Apparently, this can be opted-out of, but surely it should be an opt-in function given that it affects companies' potential revenues.

Too arbitrary
I know that what Google shows in the search results, when different Universal Search results appear, etc, is algorithmic, triggered by traffic and search statistics, but it all feels very arbitrary. It would be nice to know what I'm going to get when I do a search - it isn't a lucky dip, I don't need surprising.
For example, sometimes a news article shows up at the top of the results, sometimes at the bottom, sometimes in the middle. Sometimes the news item actually isn't particularly relevant to what I've searched for, for example if I'm looking to buy something and I'm searching for it, I don't really need a news item about it.

This arbitrary, inconsistent delivery goes beyond news - doing a search for 'Angelina Jolie' for example will sometimes bring back images at the top of the search results, sometimes it won't. While Local Search will often pull in Google Maps and monopolise half the page, other times it will be completely absent.

I understand why Google does this though - in a previous article (Google's Evolving User Interface) I outlined how Google is going through a period of accelerated testing of its user interface to determine what works and how people respond to Universal Search augmentations.

However, I can't help seeing this as a problem too, in that the lack of consistency makes optimising for Universal Search too much of speculative exercise and doing a good job doesn't necessarily mean you'll always receive traffic and visitors from optimising for it effectively. With the rest of Natural Search, a ranking on Page 1 of Google for a competitive search term pays the bills and you can expect that revenue to come in consistently (if you're looking after it properly of course). There isn't that stability in Universal Search results and that isn't helpful to people who have lots of great news content, image content etc., that they want to monetise through search.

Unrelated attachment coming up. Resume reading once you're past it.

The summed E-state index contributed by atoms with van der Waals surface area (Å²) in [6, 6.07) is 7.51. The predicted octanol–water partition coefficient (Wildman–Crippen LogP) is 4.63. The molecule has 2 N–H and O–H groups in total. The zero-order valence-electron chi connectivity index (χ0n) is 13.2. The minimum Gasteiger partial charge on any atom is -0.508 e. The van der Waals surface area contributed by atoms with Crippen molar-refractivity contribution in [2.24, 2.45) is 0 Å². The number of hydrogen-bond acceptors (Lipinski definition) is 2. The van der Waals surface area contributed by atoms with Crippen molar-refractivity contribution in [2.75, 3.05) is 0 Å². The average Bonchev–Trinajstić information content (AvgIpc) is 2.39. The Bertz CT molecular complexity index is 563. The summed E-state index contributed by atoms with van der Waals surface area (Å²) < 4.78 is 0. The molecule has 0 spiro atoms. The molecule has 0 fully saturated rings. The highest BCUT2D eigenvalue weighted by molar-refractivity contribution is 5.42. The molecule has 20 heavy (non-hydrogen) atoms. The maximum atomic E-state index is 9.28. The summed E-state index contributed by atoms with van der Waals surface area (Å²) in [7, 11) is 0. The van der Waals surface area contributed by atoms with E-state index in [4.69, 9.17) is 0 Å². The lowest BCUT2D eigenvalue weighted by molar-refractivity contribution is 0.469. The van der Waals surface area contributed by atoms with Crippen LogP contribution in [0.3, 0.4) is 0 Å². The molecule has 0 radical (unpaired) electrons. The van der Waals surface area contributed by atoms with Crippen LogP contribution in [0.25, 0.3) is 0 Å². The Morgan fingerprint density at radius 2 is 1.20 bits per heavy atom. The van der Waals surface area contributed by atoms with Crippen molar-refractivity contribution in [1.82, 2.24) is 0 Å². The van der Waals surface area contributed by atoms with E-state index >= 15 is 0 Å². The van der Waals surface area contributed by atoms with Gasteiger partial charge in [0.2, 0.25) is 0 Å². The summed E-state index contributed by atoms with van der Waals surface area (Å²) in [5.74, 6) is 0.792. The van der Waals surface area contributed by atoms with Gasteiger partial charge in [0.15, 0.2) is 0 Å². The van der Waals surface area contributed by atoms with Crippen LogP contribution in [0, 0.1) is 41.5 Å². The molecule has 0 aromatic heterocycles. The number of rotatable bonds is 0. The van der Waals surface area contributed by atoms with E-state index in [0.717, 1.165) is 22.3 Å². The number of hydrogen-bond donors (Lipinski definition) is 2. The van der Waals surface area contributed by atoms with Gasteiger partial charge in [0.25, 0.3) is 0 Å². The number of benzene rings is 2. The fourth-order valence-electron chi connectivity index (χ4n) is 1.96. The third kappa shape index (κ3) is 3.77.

Squeezing the Search Marketing opportunity
We know from recent heat maps for search results pages that incorporate Universal Search elements, that their presence is to the detriment of both SEO and paid search activities. Most Universal Search elements will do one of three things:

  1. They will push natural search listings lower down the page. This is detrimental to the traffic delivery potential of those natural search listings as there is a cliff-face drop in visitor numbers as you go down the page.
  2. They will replace natural search listings, reducing the number appearing on page 1 of Google. This has the same effect as the first point. This also makes SEO more competitive as websites will be competing for fewer page 1 spots.
  3. They will draw people's eyes away from Paid Search listings at the top of the page, essentially starting the 'golden triangle' lower down than would be the case ordinarily. This damages the click through rates and, ultimately, the revenue potential for those websites that gain significant business from those search results.

The above problem is both bad for SEO and PPC agencies and also bad for Google, as it diminished their revenue from paid search.   

Final thought
Universal Search is most definitely a positive evolution for Google. Arguably, its hand was forced with Ask's introduction of Ask 3D, but Google's historic patents demonstrate that Universal Search was most definitely on the cards for a while. The next evolution, beyond Universal Search, is likely to lie in Google demolishing its famous user interface, which is something that it has gained so much from, to try and move to a more three dimensional way of presenting information to a searcher. Given that people's ability to consume data online is evolving at breakneck speed, technology and innovation now needs to meet the next generation of searchers who will be faster, more demanding, and more impatient than we are.